Mumbai: A new set of corporate documents called ‘Paradise Papers’, from Bermuda based firm Appleby and Singapore’s Asiaciti Trust, has identified the secret offshore dealings of 714 Indians, including who’s who of the country like superstar Amitabh Bachhan, Union minister Jayant Sinha, BJP Rajya Sabha MP Ravindra Kishore Sinha, among others.
What are the Paradise Papers?
A trove of 13.4 million documents from Bermuda firm Appleby and Singapore-based Asiaciti Trust and corporate registries maintained by governments in 19 secrecy jurisdictions - Antigua and Barbuda, Aruba, the Bahamas, Barbados, Bermuda, the Cayman Islands, the Cook Islands, Dominica, Grenada, Labuan, Lebanon, Malta, the Marshall Islands, St Kitts and Nevis, St Lucia, St Vincent, Samoa, Trinidad and Tobago, and Vanuatu, according to The Guardian.
The Paradise Papers cover the period between 1950 and 2016. They were obtained by the German newspaper Süddeutsche Zeitung, and shared with the International Consortium of Investigative Journalists (ICIJ).
What is Appleby?
Like Mossack Fonseca of Panama Papers’ fame, Appleby is a “corporate and law providing” service firm that helps individuals and corporates float offshore entities to evade taxes and hedge corporate firms.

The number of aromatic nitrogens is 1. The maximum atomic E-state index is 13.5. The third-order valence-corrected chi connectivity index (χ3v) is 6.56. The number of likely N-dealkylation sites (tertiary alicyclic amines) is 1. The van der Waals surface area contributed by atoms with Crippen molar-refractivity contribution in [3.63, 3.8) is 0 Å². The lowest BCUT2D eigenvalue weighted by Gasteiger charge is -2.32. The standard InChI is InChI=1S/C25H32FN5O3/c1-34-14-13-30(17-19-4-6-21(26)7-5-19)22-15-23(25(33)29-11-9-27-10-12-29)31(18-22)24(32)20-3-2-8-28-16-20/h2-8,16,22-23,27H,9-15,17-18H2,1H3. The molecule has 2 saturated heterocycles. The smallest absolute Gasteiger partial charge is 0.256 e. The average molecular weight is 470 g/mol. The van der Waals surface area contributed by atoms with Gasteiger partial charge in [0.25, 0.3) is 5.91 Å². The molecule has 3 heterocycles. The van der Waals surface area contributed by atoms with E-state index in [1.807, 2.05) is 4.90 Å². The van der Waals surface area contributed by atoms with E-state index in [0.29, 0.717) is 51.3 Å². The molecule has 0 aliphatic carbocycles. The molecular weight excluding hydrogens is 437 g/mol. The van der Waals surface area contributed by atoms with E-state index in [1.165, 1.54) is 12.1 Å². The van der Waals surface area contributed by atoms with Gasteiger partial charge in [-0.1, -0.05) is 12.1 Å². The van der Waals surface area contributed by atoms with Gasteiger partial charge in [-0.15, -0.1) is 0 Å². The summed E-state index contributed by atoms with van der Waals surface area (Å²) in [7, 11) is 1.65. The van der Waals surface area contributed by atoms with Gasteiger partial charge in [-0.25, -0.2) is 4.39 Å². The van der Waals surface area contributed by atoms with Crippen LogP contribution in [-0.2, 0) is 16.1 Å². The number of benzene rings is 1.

Appleby has denied any wrongdoing, on its part and on the part of its clients. “But it has conceded that it is not infallible and has tried to learn from its mistakes. The company has agreed to take part in any formal inquiries that come out of the disclosures”, reported The Guardian.
Is this legal?
Owning or funding an offshore fund is not a crime in a lot of countries. In India, until 2003, as per the Reserve Bank of India guidelines, citizens were not allowed to start an overseas entity.
This changed in 2004 when the RBI introduced Liberalised Remittance Scheme (LRS) and allowed individuals to remit funds of up to $25,000 a year under the same.
It was only in 2013, when the legal modalities for offshore funds were finalised under the Overseas Direct Investment notification. Therefore, before 2013, owning or contributing to an offshore bank account was mostly restricted.
Thus, although, illegality cannot be assumed at the beginning, the Paradise Papers provides an interesting study of how firms and individuals skirt tax paying using artificial entities....